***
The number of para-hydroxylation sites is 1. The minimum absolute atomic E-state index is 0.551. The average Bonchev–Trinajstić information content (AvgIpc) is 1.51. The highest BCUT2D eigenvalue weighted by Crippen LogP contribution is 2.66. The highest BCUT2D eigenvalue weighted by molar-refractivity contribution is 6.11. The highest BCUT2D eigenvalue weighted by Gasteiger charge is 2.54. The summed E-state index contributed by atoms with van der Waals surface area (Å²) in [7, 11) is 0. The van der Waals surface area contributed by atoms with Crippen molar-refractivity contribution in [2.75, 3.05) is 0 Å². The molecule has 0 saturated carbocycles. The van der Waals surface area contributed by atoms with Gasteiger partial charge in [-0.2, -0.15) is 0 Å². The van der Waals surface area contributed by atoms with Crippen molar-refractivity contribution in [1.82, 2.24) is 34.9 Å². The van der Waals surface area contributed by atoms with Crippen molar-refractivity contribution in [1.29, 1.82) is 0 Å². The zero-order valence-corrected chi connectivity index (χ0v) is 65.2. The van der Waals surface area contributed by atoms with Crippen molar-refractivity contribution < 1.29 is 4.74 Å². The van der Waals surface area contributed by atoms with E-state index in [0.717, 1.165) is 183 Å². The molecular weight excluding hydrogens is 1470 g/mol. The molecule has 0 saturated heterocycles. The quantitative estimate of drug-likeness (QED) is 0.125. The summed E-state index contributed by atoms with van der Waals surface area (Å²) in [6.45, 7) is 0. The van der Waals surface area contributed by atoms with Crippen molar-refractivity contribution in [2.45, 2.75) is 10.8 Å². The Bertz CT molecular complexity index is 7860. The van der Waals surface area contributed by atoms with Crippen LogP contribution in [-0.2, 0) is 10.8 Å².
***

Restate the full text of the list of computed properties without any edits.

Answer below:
The number of para-hydroxylation sites is 1. The minimum absolute atomic E-state index is 0.551. The average Bonchev–Trinajstić information content (AvgIpc) is 1.51. The highest BCUT2D eigenvalue weighted by Crippen LogP contribution is 2.66. The highest BCUT2D eigenvalue weighted by molar-refractivity contribution is 6.11. The highest BCUT2D eigenvalue weighted by Gasteiger charge is 2.54. The summed E-state index contributed by atoms with van der Waals surface area (Å²) in [7, 11) is 0. The van der Waals surface area contributed by atoms with Crippen molar-refractivity contribution in [2.75, 3.05) is 0 Å². The molecule has 0 saturated carbocycles. The van der Waals surface area contributed by atoms with Gasteiger partial charge in [-0.2, -0.15) is 0 Å². The van der Waals surface area contributed by atoms with Crippen molar-refractivity contribution in [1.82, 2.24) is 34.9 Å². The van der Waals surface area contributed by atoms with Crippen molar-refractivity contribution in [1.29, 1.82) is 0 Å². The zero-order valence-corrected chi connectivity index (χ0v) is 65.2. The van der Waals surface area contributed by atoms with Crippen molar-refractivity contribution < 1.29 is 4.74 Å². The van der Waals surface area contributed by atoms with E-state index in [0.717, 1.165) is 183 Å². The molecular weight excluding hydrogens is 1470 g/mol. The molecule has 0 saturated heterocycles. The quantitative estimate of drug-likeness (QED) is 0.125. The summed E-state index contributed by atoms with van der Waals surface area (Å²) in [6.45, 7) is 0. The van der Waals surface area contributed by atoms with Crippen molar-refractivity contribution in [2.45, 2.75) is 10.8 Å². The Bertz CT molecular complexity index is 7860. The van der Waals surface area contributed by atoms with Crippen LogP contribution in [-0.2, 0) is 10.8 Å².